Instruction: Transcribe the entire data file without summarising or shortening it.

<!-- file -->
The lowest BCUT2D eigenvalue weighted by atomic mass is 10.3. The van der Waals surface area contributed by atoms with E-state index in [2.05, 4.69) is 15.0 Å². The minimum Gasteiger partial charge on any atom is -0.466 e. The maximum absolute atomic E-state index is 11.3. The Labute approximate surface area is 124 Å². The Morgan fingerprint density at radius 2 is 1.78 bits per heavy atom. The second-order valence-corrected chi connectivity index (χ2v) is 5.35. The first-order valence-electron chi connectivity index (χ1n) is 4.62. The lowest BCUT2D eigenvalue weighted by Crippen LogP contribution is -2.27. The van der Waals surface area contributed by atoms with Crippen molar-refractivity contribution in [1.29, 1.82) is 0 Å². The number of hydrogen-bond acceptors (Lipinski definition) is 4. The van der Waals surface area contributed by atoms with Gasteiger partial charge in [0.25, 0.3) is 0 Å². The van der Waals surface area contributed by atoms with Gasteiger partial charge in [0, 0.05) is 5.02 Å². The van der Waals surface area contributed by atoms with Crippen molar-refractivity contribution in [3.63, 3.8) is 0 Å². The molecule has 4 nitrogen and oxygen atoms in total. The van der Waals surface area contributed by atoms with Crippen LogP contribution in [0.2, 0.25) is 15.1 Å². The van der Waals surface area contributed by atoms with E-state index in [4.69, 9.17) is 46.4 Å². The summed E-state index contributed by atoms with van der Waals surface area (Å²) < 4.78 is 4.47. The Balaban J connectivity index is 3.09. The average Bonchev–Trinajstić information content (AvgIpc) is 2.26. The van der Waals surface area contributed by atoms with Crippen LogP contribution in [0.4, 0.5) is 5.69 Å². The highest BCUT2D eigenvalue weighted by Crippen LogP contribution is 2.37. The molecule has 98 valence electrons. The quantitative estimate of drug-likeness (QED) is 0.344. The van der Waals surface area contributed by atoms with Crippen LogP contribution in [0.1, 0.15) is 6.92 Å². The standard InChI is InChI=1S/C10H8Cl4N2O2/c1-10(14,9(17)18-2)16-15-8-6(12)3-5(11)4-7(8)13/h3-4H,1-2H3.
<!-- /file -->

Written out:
The lowest BCUT2D eigenvalue weighted by atomic mass is 10.3. The van der Waals surface area contributed by atoms with E-state index in [2.05, 4.69) is 15.0 Å². The minimum Gasteiger partial charge on any atom is -0.466 e. The maximum absolute atomic E-state index is 11.3. The Labute approximate surface area is 124 Å². The Morgan fingerprint density at radius 2 is 1.78 bits per heavy atom. The second-order valence-corrected chi connectivity index (χ2v) is 5.35. The first-order valence-electron chi connectivity index (χ1n) is 4.62. The lowest BCUT2D eigenvalue weighted by Crippen LogP contribution is -2.27. The van der Waals surface area contributed by atoms with Crippen molar-refractivity contribution in [1.29, 1.82) is 0 Å². The number of hydrogen-bond acceptors (Lipinski definition) is 4. The van der Waals surface area contributed by atoms with Gasteiger partial charge in [0.25, 0.3) is 0 Å². The van der Waals surface area contributed by atoms with Gasteiger partial charge in [0, 0.05) is 5.02 Å². The van der Waals surface area contributed by atoms with Crippen molar-refractivity contribution in [3.63, 3.8) is 0 Å². The molecule has 4 nitrogen and oxygen atoms in total. The van der Waals surface area contributed by atoms with Crippen LogP contribution in [0.2, 0.25) is 15.1 Å². The van der Waals surface area contributed by atoms with E-state index in [4.69, 9.17) is 46.4 Å². The summed E-state index contributed by atoms with van der Waals surface area (Å²) < 4.78 is 4.47. The Balaban J connectivity index is 3.09. The average Bonchev–Trinajstić information content (AvgIpc) is 2.26. The van der Waals surface area contributed by atoms with Crippen LogP contribution in [0.4, 0.5) is 5.69 Å². The highest BCUT2D eigenvalue weighted by Crippen LogP contribution is 2.37. The molecule has 98 valence electrons. The quantitative estimate of drug-likeness (QED) is 0.344. The van der Waals surface area contributed by atoms with Crippen LogP contribution in [0.1, 0.15) is 6.92 Å². The standard InChI is InChI=1S/C10H8Cl4N2O2/c1-10(14,9(17)18-2)16-15-8-6(12)3-5(11)4-7(8)13/h3-4H,1-2H3.